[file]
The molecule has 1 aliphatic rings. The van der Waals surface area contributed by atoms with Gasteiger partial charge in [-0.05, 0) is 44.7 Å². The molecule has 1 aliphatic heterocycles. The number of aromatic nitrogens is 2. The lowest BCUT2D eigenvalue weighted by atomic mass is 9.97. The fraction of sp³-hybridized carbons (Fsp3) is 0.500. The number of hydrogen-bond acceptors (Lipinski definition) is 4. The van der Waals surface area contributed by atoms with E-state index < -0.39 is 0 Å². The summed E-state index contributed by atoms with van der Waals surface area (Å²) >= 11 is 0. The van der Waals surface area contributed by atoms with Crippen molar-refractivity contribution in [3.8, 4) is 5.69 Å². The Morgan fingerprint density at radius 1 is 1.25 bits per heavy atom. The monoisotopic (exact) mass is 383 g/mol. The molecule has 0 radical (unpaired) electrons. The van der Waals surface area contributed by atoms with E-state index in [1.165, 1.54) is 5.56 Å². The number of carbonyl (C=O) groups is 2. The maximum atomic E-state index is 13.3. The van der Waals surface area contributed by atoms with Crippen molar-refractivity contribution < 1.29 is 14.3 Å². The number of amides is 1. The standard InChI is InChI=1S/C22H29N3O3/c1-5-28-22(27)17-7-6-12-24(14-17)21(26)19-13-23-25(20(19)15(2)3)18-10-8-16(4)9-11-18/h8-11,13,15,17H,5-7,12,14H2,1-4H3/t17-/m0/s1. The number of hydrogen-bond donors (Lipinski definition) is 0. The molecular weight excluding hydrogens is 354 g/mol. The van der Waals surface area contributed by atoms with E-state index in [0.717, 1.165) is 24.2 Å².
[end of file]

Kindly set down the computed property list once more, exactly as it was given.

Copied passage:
The molecule has 1 aliphatic rings. The van der Waals surface area contributed by atoms with Gasteiger partial charge in [-0.05, 0) is 44.7 Å². The molecule has 1 aliphatic heterocycles. The number of aromatic nitrogens is 2. The lowest BCUT2D eigenvalue weighted by atomic mass is 9.97. The fraction of sp³-hybridized carbons (Fsp3) is 0.500. The number of hydrogen-bond acceptors (Lipinski definition) is 4. The van der Waals surface area contributed by atoms with E-state index < -0.39 is 0 Å². The summed E-state index contributed by atoms with van der Waals surface area (Å²) >= 11 is 0. The van der Waals surface area contributed by atoms with Crippen molar-refractivity contribution in [3.8, 4) is 5.69 Å². The Morgan fingerprint density at radius 1 is 1.25 bits per heavy atom. The monoisotopic (exact) mass is 383 g/mol. The molecule has 0 radical (unpaired) electrons. The van der Waals surface area contributed by atoms with E-state index in [1.165, 1.54) is 5.56 Å². The number of carbonyl (C=O) groups is 2. The maximum atomic E-state index is 13.3. The van der Waals surface area contributed by atoms with Crippen molar-refractivity contribution < 1.29 is 14.3 Å². The number of amides is 1. The standard InChI is InChI=1S/C22H29N3O3/c1-5-28-22(27)17-7-6-12-24(14-17)21(26)19-13-23-25(20(19)15(2)3)18-10-8-16(4)9-11-18/h8-11,13,15,17H,5-7,12,14H2,1-4H3/t17-/m0/s1. The number of hydrogen-bond donors (Lipinski definition) is 0. The molecular weight excluding hydrogens is 354 g/mol. The van der Waals surface area contributed by atoms with E-state index in [0.717, 1.165) is 24.2 Å².